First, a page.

The moment that I decided to form Public School Pictures (PSP) was on set for the second short I ever made, which is 13th Stepping, which we’re actually developing into a TV show. I just had this moment where I thought to myself, I want to keep doing this forever and ever and ever. And set is such an incredible place to be. Everything I do is to get back to that. So I came up with the idea in the car. I like alliteration, so it used to be like pictures or studios and then public school kind of thing and feels very DIY and accessible and everybody’s welcomed. I like that connotation and then it became its own thing. We sell Lettermans, backpacks, and lunchboxes. We go on field trips and it’s now it’s turned into a whole shtick. But I just I like this idea that, you know, I didn’t go to film school. I kind of learned by doing and I feel like that’s that’s one of our principles.
What do you think has been the hardest part of joining this industry in a nontraditional way?
I don’t really know if hardest is the right way to put it. I think that the thing that I’m the most proud of that actually had its own challenges is just picking the right team members. I feel like it’s such a perfect ecosystem that we have now. And, you know, last year I went through a handful of people trying to find that balance and create that niche of of people and that dynamic and that community. And so I feel like that’s probably obstacle one. The main obstacle, too, is just finding other creatives that you like to collaborate with, which takes a little bit of trial and error as well. So I think it’s finding those right people and once you do, then you can just keep going and make magic.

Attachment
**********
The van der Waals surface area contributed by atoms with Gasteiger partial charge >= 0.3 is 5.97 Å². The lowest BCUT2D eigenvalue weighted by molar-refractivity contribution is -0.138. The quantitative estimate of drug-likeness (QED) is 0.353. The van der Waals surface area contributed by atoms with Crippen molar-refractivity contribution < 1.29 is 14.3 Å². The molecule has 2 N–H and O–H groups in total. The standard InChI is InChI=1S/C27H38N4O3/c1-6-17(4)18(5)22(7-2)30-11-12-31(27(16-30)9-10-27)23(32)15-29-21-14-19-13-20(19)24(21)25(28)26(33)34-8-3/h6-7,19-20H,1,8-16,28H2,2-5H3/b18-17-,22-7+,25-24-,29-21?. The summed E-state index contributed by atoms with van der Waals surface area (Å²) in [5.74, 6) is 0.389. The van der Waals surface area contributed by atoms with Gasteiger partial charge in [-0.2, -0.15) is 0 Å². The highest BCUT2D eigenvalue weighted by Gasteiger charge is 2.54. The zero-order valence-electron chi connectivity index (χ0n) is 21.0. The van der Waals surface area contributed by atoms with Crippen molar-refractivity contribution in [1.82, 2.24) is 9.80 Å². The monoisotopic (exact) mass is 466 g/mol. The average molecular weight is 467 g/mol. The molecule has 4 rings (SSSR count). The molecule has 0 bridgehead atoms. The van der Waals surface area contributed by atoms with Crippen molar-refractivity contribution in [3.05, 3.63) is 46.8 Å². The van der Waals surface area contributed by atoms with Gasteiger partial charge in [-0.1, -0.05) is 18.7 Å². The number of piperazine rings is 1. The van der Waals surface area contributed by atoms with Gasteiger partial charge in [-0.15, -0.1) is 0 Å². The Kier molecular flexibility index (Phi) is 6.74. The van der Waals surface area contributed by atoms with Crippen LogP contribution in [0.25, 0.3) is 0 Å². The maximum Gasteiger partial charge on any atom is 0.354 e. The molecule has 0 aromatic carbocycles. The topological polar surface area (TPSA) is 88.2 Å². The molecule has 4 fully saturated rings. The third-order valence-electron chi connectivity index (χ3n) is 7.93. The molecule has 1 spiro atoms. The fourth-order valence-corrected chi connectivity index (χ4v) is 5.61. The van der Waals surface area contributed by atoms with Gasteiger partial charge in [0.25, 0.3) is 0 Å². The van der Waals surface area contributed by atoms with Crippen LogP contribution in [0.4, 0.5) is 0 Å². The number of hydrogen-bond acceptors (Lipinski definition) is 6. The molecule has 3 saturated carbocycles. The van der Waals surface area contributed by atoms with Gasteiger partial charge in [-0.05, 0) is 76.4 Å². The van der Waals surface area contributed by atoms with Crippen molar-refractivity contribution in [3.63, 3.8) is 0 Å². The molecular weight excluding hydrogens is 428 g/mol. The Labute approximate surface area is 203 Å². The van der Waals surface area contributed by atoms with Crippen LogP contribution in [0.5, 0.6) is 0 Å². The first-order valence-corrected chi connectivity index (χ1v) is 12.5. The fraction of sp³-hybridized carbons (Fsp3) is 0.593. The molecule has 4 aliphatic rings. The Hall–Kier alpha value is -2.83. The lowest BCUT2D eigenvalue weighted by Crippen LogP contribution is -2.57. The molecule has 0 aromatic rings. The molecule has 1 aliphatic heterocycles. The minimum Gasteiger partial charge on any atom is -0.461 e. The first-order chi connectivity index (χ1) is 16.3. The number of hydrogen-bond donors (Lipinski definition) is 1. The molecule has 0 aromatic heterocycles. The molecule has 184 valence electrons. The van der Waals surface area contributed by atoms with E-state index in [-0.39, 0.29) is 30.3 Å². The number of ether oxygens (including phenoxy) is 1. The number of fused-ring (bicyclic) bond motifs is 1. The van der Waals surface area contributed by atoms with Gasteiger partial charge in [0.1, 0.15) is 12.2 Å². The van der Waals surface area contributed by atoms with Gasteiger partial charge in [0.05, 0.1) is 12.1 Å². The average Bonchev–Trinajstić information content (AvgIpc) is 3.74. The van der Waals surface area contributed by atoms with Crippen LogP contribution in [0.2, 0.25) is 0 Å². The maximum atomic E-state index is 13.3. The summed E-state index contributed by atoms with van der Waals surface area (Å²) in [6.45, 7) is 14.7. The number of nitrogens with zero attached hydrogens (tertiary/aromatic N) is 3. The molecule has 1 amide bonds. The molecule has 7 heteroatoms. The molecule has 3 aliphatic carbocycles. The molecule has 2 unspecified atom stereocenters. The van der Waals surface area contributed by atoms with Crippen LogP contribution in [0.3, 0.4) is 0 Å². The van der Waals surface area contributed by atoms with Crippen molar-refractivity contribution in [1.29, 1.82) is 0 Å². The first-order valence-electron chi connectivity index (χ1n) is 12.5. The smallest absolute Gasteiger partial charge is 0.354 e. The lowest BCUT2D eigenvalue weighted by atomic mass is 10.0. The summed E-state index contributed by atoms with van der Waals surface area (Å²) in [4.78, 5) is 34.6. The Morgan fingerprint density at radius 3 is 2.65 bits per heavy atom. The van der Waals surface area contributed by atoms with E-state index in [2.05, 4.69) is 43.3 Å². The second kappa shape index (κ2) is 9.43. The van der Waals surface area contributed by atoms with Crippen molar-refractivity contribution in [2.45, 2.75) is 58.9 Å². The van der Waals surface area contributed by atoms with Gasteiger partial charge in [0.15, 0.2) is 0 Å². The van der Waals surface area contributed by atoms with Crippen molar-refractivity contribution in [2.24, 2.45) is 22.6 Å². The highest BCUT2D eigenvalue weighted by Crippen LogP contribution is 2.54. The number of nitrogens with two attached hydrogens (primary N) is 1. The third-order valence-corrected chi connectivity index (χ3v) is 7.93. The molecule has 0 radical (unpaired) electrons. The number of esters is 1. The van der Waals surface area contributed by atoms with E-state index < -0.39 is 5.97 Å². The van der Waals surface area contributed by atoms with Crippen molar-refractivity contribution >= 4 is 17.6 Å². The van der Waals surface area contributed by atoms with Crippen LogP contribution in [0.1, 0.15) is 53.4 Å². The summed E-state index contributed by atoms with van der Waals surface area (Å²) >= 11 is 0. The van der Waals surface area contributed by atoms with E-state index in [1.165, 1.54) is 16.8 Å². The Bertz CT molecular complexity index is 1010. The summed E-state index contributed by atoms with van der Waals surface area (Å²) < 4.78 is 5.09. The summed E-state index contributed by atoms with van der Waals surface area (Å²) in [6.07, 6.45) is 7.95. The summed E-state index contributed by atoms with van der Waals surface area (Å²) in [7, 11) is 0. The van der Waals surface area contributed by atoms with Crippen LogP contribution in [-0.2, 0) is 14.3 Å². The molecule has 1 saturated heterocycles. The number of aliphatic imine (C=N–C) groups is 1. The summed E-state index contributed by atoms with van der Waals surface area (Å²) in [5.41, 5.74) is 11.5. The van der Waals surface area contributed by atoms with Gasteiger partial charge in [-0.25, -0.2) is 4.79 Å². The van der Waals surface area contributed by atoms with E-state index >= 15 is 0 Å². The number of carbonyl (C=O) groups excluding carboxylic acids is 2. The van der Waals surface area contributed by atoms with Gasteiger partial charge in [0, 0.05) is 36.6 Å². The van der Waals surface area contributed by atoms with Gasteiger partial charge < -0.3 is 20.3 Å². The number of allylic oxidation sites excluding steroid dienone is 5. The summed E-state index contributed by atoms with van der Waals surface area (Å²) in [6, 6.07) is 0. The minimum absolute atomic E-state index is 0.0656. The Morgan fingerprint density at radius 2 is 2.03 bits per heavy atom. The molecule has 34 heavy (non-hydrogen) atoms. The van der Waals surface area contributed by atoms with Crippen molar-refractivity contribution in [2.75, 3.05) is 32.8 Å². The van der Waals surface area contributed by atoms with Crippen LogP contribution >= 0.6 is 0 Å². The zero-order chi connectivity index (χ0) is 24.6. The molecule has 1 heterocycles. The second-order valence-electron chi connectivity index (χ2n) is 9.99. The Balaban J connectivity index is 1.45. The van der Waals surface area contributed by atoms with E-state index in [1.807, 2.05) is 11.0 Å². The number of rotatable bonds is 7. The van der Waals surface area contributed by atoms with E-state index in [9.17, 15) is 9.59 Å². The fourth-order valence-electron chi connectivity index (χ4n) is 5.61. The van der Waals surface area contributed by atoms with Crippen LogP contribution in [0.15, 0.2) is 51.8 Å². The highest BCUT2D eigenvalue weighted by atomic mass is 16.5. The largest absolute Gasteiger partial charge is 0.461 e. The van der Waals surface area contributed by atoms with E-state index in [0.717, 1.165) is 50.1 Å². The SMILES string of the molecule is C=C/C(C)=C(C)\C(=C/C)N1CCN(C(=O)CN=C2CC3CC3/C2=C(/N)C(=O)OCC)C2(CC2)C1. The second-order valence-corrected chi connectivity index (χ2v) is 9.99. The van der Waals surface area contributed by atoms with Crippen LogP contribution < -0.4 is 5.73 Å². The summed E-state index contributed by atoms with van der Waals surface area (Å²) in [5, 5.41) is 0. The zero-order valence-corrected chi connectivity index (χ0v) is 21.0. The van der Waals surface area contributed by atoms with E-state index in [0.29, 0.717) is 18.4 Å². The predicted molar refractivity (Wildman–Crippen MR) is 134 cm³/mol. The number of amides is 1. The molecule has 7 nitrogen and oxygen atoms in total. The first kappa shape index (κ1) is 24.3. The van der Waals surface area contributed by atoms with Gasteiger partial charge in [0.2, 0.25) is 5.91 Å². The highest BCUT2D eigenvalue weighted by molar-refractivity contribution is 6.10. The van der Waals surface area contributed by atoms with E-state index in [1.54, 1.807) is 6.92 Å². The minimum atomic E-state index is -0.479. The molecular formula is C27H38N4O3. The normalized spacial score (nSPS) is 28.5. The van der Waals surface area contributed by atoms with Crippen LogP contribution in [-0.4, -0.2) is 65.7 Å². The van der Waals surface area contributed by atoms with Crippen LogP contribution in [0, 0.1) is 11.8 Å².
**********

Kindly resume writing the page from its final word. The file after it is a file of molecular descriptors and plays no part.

What excites you the most as a producer for a project?
Seeing something that’s great. An idea. A book. I think seeing the world the way someone else sees it is really cool. Being able to do that perspective, which is the great thing about art, right? Sometimes we come into things that already are picture locked and we’re just waiting for color and sound. But I just think it’s so exciting. Making movies is so difficult, so when somebody achieves that, it’s the high five moment.